The American Nurses Association (ANA) is pleased to support H.R. 379, the National Nurse Act of 2015. H.R. 379 would designate the same individual serving as the Chief Nurse Officer (CNO) of the Public Health Service as the National Nurse for Public Health.
The ANA is the only full-service professional organization representing the interests of the nation’s 3.1 million registered nurses. Our members serve in a variety of capacities, providing general and specialty care as registered nurses and advance practice nurses (APRNs), a group that includes certified nurse midwives, certified registered nurse anesthetists, clinical nurse specialists, and nurse practitioners. These nurses practice in a wide range of settings such as private practices, hospitals, and home health settings around the country.
Thank you for your leadership in raising the visibility of nurses. The ANA appreciates that H.R. 379 provides for elevation in rank for the CNO, includes a report to Congress on the Commissioned Corps Nursing Category, and achieves a stronger focus on the role of the CNO in advocating for programs that address the health care demands of our nation.
We applaud the intention of H.R. 379 and look forward to working with you in the 114th Congress on legislation that strengthens America’s health care system.
Director of Government Affairs
The American Nurses Association joins the growing list of endorsing organizations found at http://nationalnurse.org/endorsements.shtml Organizations are urged to please email the NNNO Board to receive a copy of the signatory letter if you are interested in supporting The National Nurse Act of 2015.
National Public Health Week (April 6-12) is the perfect time for federal legislators to show support for HR 379, the National Nurse Act of 2015. This year’s American Public Health Association (APHA) theme “Healthiest Nation 2030” ties right into having a National Nurse for Public Health.
On their website the American Public Health Association shares the following:
“Creating the healthiest nation starts with me! Despite what we often hear and read, Americans are not the healthiest people in the world. In the U.S. we spend more on health care but live shorter lives and suffer more health issues than our peers in other high-income countries. To create the healthiest nation, we all need to start by pledging to take two steps:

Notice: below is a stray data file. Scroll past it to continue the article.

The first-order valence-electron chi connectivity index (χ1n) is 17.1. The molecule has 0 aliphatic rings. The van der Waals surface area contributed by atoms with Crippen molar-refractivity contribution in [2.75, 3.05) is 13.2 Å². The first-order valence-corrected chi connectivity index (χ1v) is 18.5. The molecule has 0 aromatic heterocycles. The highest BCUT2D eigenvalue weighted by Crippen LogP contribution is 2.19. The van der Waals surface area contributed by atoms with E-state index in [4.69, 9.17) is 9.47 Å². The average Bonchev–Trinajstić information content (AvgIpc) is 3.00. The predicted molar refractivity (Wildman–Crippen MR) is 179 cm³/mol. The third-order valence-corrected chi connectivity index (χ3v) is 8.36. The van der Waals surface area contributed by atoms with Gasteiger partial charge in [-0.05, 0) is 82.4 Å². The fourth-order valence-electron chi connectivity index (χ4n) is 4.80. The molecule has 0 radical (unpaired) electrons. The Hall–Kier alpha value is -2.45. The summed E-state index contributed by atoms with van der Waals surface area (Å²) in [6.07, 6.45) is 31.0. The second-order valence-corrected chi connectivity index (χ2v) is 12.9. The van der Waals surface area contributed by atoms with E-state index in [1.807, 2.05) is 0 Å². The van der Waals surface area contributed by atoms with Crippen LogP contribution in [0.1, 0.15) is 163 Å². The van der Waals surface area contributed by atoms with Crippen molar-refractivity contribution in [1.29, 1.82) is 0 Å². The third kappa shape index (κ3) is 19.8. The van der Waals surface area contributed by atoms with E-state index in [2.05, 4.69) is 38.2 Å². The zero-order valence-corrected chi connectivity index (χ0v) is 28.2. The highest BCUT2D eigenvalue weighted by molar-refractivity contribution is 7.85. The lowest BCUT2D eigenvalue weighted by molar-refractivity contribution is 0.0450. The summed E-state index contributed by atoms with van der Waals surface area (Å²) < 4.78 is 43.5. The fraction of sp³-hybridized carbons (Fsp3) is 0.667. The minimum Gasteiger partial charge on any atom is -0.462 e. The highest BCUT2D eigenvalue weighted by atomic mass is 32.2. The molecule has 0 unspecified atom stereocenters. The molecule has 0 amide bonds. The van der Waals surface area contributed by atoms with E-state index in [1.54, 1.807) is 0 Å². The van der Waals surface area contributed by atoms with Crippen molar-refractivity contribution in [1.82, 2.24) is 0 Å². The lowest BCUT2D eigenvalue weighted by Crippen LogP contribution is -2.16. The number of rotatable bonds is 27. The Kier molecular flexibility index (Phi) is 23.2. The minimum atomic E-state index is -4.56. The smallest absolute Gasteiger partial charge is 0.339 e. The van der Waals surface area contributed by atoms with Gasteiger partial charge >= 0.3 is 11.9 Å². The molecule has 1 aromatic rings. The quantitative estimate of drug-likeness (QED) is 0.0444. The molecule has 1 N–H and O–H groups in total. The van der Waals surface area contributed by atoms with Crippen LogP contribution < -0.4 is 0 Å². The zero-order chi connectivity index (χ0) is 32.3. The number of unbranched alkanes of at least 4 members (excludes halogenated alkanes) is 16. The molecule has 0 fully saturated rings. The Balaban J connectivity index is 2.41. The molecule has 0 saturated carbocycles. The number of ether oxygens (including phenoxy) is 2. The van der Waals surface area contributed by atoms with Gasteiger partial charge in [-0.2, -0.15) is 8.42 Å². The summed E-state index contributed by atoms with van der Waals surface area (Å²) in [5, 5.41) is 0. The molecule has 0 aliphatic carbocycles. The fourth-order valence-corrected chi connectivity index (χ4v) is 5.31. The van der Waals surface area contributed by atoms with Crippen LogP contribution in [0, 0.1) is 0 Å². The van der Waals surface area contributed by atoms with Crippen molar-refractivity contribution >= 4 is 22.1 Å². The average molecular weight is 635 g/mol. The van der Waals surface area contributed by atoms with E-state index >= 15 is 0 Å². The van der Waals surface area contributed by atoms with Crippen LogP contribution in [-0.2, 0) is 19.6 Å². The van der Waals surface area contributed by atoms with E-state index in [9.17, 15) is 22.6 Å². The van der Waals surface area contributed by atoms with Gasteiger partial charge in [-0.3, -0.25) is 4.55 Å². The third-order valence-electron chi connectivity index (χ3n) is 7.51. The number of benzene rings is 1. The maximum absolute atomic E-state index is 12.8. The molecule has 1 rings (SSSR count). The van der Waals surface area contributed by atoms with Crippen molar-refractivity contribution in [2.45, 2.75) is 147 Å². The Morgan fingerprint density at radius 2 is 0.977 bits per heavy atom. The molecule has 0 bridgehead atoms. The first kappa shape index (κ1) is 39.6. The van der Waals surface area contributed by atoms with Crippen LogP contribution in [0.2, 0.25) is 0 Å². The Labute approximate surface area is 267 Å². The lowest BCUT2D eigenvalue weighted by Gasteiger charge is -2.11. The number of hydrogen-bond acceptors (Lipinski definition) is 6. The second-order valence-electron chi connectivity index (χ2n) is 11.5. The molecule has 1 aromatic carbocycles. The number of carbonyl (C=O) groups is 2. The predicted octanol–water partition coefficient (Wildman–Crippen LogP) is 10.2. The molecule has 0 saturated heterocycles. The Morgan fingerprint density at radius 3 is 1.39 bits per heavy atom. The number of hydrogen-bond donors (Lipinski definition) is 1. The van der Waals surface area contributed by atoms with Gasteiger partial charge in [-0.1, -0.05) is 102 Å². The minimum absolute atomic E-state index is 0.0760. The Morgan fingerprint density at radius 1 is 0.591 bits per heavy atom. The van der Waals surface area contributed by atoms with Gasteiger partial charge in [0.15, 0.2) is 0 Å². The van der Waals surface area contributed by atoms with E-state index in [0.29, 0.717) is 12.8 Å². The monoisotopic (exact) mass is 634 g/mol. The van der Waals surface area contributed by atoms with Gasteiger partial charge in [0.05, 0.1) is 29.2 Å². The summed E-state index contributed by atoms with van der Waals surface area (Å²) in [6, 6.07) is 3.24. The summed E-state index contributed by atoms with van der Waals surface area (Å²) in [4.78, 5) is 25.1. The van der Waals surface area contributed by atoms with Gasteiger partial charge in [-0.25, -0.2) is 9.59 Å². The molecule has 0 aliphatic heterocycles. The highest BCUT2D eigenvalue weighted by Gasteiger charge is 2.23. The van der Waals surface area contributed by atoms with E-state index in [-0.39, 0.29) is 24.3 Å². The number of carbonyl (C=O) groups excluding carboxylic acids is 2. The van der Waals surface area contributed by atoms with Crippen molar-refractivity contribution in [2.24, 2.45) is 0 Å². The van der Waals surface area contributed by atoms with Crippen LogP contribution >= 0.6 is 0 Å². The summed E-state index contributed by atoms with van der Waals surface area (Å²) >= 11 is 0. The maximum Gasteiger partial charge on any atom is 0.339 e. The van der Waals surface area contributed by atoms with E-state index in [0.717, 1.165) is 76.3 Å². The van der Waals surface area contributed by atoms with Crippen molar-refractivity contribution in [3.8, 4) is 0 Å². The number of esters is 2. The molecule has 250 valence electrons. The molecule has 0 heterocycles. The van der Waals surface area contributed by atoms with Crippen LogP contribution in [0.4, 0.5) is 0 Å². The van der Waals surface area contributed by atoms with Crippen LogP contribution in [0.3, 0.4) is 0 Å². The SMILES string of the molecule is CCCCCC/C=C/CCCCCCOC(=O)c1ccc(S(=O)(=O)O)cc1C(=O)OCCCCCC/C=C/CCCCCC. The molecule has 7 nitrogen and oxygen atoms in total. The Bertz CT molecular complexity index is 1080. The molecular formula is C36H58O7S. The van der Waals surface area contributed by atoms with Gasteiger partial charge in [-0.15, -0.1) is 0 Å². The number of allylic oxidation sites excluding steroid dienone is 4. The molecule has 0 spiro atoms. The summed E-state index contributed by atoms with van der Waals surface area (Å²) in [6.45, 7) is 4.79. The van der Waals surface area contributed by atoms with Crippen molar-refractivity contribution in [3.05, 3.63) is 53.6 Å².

Creating a healthy me We promise to eat well, exercise and get regular checkups. We will make healthy choices that improve our health and set an example for our family and friends.
Creating a healthy we We recognize that there is a complex web of social and environmental factors that affect everyone's health and limit the ability for many people to make healthy choices. Today we join the Generation Public Health movement to demand that our leaders consider these factors in all their decisions so that all people and all communities have the opportunity for a long, healthy life. It is only when we come together that are we strong enough to create the healthiest nation in one generation.
We are Generation Public Health.”
Pictured: Elizabeth McPhee RN and Teri Mills MS, RN, CNE
The National Nursing Network Organization was honored to participate in a Congressional Briefing last month hosted by Congresswoman Eddie Bernice Johnson (TX-D), Congressman Pete King (NY-R), and American Federation of Nurses and Healthcare Professionals.
The objectives of the briefing were to:
• Highlight impact of chronic disease, health disparities and health illiteracy within U.S.
• Discuss reports calling for increased efforts for health promotion and prevention.
• Explain the tenants of H.R. 379.
• Review changes in current bill language.
• Request support and answer questions.
Two presenters at the briefing were NNNO President Teri Mills and NNNO Director Elizabeth McPhee whose presentation emphasized the costly, chronic, preventable conditions that are bankrupting our nation’s healthcare dollars. Mills and McPhee conveyed the overwhelming evidence demonstrating the critical need to boost health promotion and prevention efforts as well as answer the public demand for increased leadership in nursing.
Kelly Trautner, Director of the American Federation of Nurses and Healthcare Professionals
Kelly Trautner, Director of the American Federation of Nurses and Healthcare Professionals, concluded the briefing. Her speech also highlighted the critical role the Chief Nurse/ National Nurse for Public Health, the US Public Health Service, and Medical Reserve Corps currently fulfill with emergency preparedness.
Healthcare professionals and the public are demanding accurate information from a credible and trusted source. Nurses need and deserve timely answers to their questions so that they can provide safe care protecting themselves and their patients. Despite lessons learned from recent serious global epidemics of communicable diseases such as Ebola, measles, and influenza there is still no single, recognized public health nursing leader to provide accurate education, guidance and reassurance for both health professionals and the public.
H.R. 379, The National Nurse Act of 2015 adds an innovative, pragmatic solution to engage nurses to take the helm of this movement.
The briefing was well attended by members of supporting organizations as well as staff from many Congressional offices. Special thanks to the staff from Congresswoman Johnson and Congressman King’s offices and also to AFT Healthcare for their tremendous help, support, and generosity.